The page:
Cost of foreign media temptations -Pakistan Press Foundation (PPF)

Paksitan Press Foundtion

Cost of foreign media temptations

ISLAMABAD: Pakistan’s media managers prefer to talk to the foreign media instead of local outlets when major news breaks in the country. But this comes at a cost. These foreign media outlets report the news with a slant or without context, leaving Pakistani officials to clean up the mess that is caused as a consequence.

But the lure of the foreign media is too hard to resist and many Pakistani leaders – both civilian and military, prefer to be humiliated on the Western media than be honest on the local ones.

A recent example was a stuttering Yousaf Raza Gilani telling a pushy CNN interviewer that those Pakistanis who are not happy with the way the country is run “are free to leave.” Many recall how a bumbling Sartaj Aziz, then foreign minister in the Nawaz Sharif government, gave away Pakistan’s case on Kargil in his eagerness to be interviewed on a BBC talk show.

As a rule, Pakistan’s media managers prefer to connect with media persons having some foreign media tag especially when it comes to some important news item. Sometimes this costs Pakistan’s image dearly. Local journalists complain that officials of various ministries routinely quote a government notification that ‘we are asked not to talk to media.’ But the same rule is waived for the foreign press. In India, say analysts, the opposite is the case.

The person assigned to liaise with the media tries best to keep them away. “We are often lectured on the ‘national interest’- a vague term in which scope and parameters keep changing.”

There are hundreds of examples where officials prefer the foreign media over the local media when it comes to ‘breaking’ news. “Once the story is leaked we have to toe the line, as the foreign media houses like everywhere have their angle for such news,” complained one local writer.

One international news agency, which has a solid presence in Islamabad, has seen many of its local staff resign as they feel that the news agency is pursuing an agenda of its own, which is anti-Pakistan. Despite this, the EP wing of the ministry of information continues to give it top access to our leaders.

These officials then claim afterwards that they get ‘misquoted.’ It is only then that they bring the local media into the equation for damage control. The information officers bombard the local media with requests to publish clarifications ‘to put the record straight.’ Ironically, the foreign media outlet that is accused to have originally misquoted usually never issues a clarification as in many cases, no misquote took place in the first place.

Officials of different departments and ministries in Pakistan also call the foreign journalists to share the news- ‘to make friends in foreign media’.

The attitude is frustrating say local journalists. One recalls that it was a text message sent in 2009 by then information minister, Sherry Rehman, to the Associated Press which confirmed that Prime Minister Gilani had sacked his advisor on national security Mehmood Ali Durrani for confirming the nationality of Ajmal Kasab.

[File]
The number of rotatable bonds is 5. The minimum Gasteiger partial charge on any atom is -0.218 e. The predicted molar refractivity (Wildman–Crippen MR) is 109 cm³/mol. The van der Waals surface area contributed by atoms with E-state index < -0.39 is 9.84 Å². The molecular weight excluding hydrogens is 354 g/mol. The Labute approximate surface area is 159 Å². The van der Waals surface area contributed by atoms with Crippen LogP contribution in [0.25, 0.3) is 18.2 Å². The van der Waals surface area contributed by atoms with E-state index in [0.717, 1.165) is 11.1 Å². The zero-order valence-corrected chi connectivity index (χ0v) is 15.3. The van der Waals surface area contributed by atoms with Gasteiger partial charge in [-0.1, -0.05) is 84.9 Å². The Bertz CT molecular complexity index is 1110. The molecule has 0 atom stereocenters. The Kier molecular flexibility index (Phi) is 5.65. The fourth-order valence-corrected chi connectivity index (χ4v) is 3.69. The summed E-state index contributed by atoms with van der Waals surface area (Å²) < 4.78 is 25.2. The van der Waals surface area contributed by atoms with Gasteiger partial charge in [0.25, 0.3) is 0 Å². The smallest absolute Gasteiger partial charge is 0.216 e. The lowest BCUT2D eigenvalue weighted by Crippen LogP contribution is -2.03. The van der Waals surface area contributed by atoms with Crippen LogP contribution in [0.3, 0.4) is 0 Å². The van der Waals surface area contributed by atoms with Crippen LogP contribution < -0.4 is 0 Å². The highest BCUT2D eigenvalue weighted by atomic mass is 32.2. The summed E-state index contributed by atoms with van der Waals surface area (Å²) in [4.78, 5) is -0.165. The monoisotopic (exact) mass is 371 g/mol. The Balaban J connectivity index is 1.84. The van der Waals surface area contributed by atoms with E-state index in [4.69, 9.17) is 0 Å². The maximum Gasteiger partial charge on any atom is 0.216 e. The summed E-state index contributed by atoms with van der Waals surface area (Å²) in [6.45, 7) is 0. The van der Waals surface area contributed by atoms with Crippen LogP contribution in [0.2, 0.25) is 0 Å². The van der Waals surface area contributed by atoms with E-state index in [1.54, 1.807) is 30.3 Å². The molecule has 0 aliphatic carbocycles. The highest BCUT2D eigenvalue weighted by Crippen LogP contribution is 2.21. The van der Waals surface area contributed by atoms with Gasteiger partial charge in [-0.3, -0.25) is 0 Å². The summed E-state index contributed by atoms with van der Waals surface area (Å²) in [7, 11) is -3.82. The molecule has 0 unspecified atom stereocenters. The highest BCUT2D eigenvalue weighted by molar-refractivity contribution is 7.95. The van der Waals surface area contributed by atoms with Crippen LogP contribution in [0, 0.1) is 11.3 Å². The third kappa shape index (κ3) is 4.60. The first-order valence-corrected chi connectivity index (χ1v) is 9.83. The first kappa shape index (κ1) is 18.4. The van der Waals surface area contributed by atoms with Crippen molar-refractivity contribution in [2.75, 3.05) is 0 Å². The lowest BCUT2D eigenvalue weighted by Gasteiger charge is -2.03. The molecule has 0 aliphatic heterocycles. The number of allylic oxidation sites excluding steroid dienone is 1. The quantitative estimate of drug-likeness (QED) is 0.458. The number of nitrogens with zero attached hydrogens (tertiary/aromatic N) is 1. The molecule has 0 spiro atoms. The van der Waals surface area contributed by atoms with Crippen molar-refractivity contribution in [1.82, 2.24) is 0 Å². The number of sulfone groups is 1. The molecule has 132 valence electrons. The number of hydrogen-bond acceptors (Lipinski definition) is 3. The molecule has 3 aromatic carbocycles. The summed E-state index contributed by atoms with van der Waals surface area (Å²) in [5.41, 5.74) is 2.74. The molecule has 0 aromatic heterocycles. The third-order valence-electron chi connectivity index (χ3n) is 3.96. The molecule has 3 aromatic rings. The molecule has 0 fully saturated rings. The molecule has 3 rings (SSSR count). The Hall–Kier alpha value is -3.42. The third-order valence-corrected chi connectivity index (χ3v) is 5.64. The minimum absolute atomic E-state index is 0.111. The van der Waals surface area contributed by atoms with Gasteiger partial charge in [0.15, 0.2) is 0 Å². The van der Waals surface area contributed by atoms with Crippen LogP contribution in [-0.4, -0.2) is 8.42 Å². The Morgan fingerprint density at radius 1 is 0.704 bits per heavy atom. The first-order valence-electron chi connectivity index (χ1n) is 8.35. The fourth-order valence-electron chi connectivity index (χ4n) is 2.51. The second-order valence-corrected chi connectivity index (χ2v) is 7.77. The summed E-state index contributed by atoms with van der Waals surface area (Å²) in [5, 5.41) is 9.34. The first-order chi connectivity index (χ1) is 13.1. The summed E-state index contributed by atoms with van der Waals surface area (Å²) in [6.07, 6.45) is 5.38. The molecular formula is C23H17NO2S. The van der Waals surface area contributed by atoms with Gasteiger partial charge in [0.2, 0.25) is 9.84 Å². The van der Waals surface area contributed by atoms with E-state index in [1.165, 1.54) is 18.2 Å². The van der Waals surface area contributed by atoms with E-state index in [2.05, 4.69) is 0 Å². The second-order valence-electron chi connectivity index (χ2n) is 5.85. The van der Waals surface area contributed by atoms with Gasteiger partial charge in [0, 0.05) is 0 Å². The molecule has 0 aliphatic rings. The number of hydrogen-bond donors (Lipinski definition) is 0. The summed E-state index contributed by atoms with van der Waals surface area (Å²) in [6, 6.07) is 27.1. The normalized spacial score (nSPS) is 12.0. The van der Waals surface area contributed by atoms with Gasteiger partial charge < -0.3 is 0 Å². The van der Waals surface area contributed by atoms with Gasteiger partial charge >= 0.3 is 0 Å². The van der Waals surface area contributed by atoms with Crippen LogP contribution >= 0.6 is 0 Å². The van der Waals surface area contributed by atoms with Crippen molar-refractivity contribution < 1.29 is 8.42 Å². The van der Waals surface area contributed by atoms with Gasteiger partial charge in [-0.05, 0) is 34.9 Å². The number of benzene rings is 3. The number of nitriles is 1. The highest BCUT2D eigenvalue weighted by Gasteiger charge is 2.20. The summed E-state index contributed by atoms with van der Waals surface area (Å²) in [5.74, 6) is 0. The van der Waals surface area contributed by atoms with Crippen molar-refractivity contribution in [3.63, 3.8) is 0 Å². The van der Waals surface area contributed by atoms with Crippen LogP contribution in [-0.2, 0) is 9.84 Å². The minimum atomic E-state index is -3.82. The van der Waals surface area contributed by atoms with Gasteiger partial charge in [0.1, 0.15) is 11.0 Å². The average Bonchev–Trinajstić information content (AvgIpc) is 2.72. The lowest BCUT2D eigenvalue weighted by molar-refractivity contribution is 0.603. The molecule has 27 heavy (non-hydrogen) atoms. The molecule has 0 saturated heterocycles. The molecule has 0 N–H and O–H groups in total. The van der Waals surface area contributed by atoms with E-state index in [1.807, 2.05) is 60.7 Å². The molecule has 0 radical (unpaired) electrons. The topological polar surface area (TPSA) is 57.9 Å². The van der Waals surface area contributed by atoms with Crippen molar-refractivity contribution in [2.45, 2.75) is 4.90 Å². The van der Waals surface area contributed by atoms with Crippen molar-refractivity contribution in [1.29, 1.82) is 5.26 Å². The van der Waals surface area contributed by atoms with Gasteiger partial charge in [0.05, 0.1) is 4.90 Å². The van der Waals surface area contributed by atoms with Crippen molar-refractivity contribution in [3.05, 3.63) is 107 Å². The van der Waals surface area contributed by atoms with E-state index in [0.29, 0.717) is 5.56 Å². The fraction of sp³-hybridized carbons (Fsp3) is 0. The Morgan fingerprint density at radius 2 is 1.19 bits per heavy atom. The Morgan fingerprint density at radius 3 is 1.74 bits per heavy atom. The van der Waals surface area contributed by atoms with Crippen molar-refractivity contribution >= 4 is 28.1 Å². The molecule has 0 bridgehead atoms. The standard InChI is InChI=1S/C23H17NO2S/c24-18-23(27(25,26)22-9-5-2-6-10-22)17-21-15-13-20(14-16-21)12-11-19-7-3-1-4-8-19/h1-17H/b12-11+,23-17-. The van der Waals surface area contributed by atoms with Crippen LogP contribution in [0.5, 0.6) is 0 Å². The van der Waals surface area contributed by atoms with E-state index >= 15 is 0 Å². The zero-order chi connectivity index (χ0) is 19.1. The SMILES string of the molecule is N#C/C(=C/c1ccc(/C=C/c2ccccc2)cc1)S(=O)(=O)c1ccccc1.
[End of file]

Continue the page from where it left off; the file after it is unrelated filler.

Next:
This text message allowed the reporter break that news and it was carried later by local media outlets. “The honourable minister had similar queries in her inbox from the many of us,” laments one local journalist.

Officials who take care of the military’s media wing are equally guilty. A serving official in the ISPR, who requested anonymity, endorsed this perception and said that military officials in Pakistan think that if they release news to foreign media outlets first the correspondent would present a ‘soft image’ of the Pakistan military. “This payback mentality usually backfires.”

An example of this bias occurred on May 3rd 2011, the morning after the US raid on the Osama compound. Correspondents from across Pakistan started contacting the then DG ISPR, Major General Athar Abbas, but he did not reply and the phone lines of his office were put on hold. But the next day, a background briefing was given: first to the foreign media. BBC and Reuters correspondents flashed the content first. On the third day of the same incident, despite repeated requests made by the local media, Pakistani officials released exclusive pictures that were taken right after the US operation to Reuters.

Back in 2006, during the tenure of then DG ISPR Shaukat Sultan, those Pakistani journalists who had their appointments already fixed with the DG according to the protocol, used to wait for the whole day long if a foreign correspondent dropped by at the 11th hour.

The political leadership is no better. PM Gilani talked about the sensitive details of the memo-gate row with a Chinese daily. And those remarks kicked off a new row.

Business reporters are also victims of this colonial bias. In the last week of May 2011, Governor State Bank chose the Wall Street Journal to inform that Pakistan’s foreign reserves were under pressure due to upcoming IMF payments and this could take country back to the IMF’s door. The rupee nosedived after this interview.

Similarly, ex-defence minister Chaudhry Ahmed Mukhtar who released a series of controversial statements regarding resumption of NATO routes, Pak-US ties and Pakistan’s military’s engagements in Siachen did so to the foreign press.

The minister, who is usually inaccessible to local media, later claimed he was either ‘misquoted’ or his statement was taken ‘out of context.’ The story never ends

Express Tribune